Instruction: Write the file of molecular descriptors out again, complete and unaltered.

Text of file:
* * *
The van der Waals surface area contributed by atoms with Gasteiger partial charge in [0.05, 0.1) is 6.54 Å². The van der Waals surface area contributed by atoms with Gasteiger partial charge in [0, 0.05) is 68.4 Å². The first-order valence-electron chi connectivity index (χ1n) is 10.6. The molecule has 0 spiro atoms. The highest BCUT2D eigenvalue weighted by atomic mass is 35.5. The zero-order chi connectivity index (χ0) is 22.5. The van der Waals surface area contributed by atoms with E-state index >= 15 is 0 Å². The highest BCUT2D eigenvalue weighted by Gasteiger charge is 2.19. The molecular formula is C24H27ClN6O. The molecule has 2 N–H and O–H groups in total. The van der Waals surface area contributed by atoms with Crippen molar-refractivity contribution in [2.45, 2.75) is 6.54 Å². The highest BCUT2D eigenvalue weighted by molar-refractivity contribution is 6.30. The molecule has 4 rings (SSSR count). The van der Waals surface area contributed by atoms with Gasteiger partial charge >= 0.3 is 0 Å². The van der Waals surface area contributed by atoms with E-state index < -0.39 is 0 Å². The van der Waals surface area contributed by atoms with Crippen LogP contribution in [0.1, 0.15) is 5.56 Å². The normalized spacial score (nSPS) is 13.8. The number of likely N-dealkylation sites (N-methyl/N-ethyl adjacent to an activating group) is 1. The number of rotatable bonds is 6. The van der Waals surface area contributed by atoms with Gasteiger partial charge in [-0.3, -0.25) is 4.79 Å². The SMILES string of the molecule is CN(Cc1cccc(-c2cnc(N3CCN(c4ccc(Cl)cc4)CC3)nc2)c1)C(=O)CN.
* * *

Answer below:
The van der Waals surface area contributed by atoms with Gasteiger partial charge in [0.05, 0.1) is 6.54 Å². The van der Waals surface area contributed by atoms with Gasteiger partial charge in [0, 0.05) is 68.4 Å². The first-order valence-electron chi connectivity index (χ1n) is 10.6. The molecule has 0 spiro atoms. The highest BCUT2D eigenvalue weighted by atomic mass is 35.5. The zero-order chi connectivity index (χ0) is 22.5. The van der Waals surface area contributed by atoms with E-state index >= 15 is 0 Å². The highest BCUT2D eigenvalue weighted by Gasteiger charge is 2.19. The molecular formula is C24H27ClN6O. The molecule has 2 N–H and O–H groups in total. The van der Waals surface area contributed by atoms with Crippen molar-refractivity contribution in [2.45, 2.75) is 6.54 Å². The highest BCUT2D eigenvalue weighted by molar-refractivity contribution is 6.30. The molecule has 4 rings (SSSR count). The van der Waals surface area contributed by atoms with Gasteiger partial charge >= 0.3 is 0 Å². The van der Waals surface area contributed by atoms with E-state index < -0.39 is 0 Å². The van der Waals surface area contributed by atoms with Crippen LogP contribution in [0.1, 0.15) is 5.56 Å². The normalized spacial score (nSPS) is 13.8. The number of likely N-dealkylation sites (N-methyl/N-ethyl adjacent to an activating group) is 1. The number of rotatable bonds is 6. The van der Waals surface area contributed by atoms with Gasteiger partial charge in [-0.3, -0.25) is 4.79 Å². The SMILES string of the molecule is CN(Cc1cccc(-c2cnc(N3CCN(c4ccc(Cl)cc4)CC3)nc2)c1)C(=O)CN.